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MyStory - WWII Tobruk: Rommel and Churchill

In 1939, Ronnie joined the Royal Marine Commandos and in this story he recalls a serving in Tobruk, fighting in the deserts of Egypt, encountering Rommel's forces in the Egyptian deserts and Churchill visiting the troops in Cairo. Firstly, Ronnie recalls being positioned in Tobruk and being directly involved in the raids at the time. Two large ships were launched from Alexandria and sent out to execute a raid on Tobruk, only to come under unexpected fire from the enemy following the news being leaked to the Axis Forces! Ronnie and his Commandos continued on their mission to circle Tobruk in their endeavour to secure the precious harbour. Ronnie describes trudging through the unforgiving desert terrain of Tobuk and meeting enemy soldiers face-to-face, however with the enemies with their backs to the Commandoes they did not shoot but relinquished their artillery and sent them on their way,. Ronnie also excitedly recalls the responsibility given to him to accompany a Hurricane pilot whilst fighting in the desert as means of locating the exact position of where Rommel's troops were positioned and advancing from. Despite the undoubtedly frightful situation asked of Ronnie he obliged and carried out his mission, returning unscathed and with the necessary information gathered which subsequently aided in unearthing Rommel's advancement tactics. Following from this, Ronnie recalls a few days of a lull in the fighting in which his squadron were given a couple of days leave to visit Cairo, the capital city of Egypt. Unbeknown to the troops at the time, this also coincided with a Churchill's trip out to The Middle East, and consequently Churchill formally addressing Ronnie and the Commandos stationed there. After what Ronnie recalls as the briefest of announcements, comprised of general commandments on how well all the British Troops were performing out in the desert, Churchill and his safeguard soon disappeared, much to the muted jeers of a number or Ronnie's Commandos!


MyStory - World War Two: Entertaining the Troops

When the Second World War broke out in 1939, Ronnie joined the Royal Marine Commandos and in this story he recalls travelling to India, and the horrendous conditions travelling on ships to these faraway lands -- although, unlike the majority of his compatriots, Ronnie actually quite enjoyed the journeys across the seas. After arriving in India Ronnie recalls being stationed near large intimidating jungles in order to train for the possibility of enemy attacks within the jungle environment. Ronnie has vivid recollections of crawling through jungles whilst training and encountering giant snakes and other life forms which inhabit such a climate. Fortunately for Ronnie and his squadron they did not encounter enemy forces whilst billeted in the Jungles in India. Ronnie then describes how the troops were occasionally subjected to local entertainment events in the evenings whilst away on service with the Commandos. He remembers one particular formal event in Poona; and dismissing the lavish event as dull and boring, (no dancing or morale boosting merriment), Ronnie and his friend (Fritzie) took it upon themselves to get up in front of the troops, cracking jokes and causing general mischief, which would no doubt land them in hot water later with their Sergeant Major, regardless of the other troops' amusements! It was whilst in India that Ronnie and the Commandos were called back to England, having being given the brief that they were to now embark on the invasion of Holland. As a Royal Marine Commando it was the duty to be first in line for such invasions and the distress and disgust on Ronnie's face when recalling what it was like during those unimaginably traumatic times, is plain to see.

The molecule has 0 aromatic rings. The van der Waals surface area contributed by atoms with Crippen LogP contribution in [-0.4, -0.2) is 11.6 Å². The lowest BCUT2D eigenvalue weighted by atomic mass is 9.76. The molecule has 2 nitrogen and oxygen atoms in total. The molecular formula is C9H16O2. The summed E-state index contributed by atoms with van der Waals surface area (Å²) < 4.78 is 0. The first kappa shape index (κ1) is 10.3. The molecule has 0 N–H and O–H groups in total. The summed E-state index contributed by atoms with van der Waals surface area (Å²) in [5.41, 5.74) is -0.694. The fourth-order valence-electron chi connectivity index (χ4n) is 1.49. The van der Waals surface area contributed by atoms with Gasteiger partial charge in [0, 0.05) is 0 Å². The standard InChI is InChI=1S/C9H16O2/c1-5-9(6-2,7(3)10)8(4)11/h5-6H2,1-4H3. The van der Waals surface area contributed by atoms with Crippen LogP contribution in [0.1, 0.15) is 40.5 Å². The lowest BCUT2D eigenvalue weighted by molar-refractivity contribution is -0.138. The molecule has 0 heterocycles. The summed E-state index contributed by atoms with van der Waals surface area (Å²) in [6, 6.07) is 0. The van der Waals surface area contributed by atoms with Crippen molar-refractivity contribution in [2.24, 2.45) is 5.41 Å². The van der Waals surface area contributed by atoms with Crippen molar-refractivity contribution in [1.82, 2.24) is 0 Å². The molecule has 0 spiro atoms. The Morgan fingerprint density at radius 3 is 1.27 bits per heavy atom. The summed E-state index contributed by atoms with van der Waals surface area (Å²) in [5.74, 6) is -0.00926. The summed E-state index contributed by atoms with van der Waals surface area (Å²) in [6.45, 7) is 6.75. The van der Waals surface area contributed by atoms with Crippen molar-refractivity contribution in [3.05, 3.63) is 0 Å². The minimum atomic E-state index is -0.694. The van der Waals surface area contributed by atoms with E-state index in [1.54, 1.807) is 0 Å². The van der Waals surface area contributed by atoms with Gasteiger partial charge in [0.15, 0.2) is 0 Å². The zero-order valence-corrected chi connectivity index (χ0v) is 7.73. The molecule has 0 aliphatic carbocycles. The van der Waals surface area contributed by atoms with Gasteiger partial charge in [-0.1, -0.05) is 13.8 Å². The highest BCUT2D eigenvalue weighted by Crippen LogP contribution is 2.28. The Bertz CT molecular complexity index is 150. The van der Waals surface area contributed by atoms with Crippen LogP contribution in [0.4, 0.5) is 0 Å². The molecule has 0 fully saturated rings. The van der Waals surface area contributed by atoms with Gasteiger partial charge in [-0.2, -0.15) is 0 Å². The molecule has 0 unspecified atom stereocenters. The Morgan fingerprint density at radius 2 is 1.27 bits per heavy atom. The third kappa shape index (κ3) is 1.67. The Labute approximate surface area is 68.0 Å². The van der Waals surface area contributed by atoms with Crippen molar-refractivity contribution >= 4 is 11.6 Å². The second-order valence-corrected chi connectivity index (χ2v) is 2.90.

WWII memories of Dog fights, the London Blitz and Doodlebugs

Jackie Usher was nearly 9 when war broke out and she has vivid memories of wartime London. In this film she recalls standing in fields watching dog fights; witnessing the Second Great Fire of London, and describing how her grandmother was the last person in London to be killed by a Doodlebug. Her grandmother foresaw her own death by reading playing cards, and insisted everyone kept away from her!


Tales from Tanganyika - fond memories and ghost stories!

Marjorie recalls various memories of living as a Civil Servant, out in Dar-Es-Salaam, Tanganyika just prior to, and during independence


The benefits to Young People of being involved in story telling

Young People explain some of the benefits they gained from interviewing older people during the MyStory project.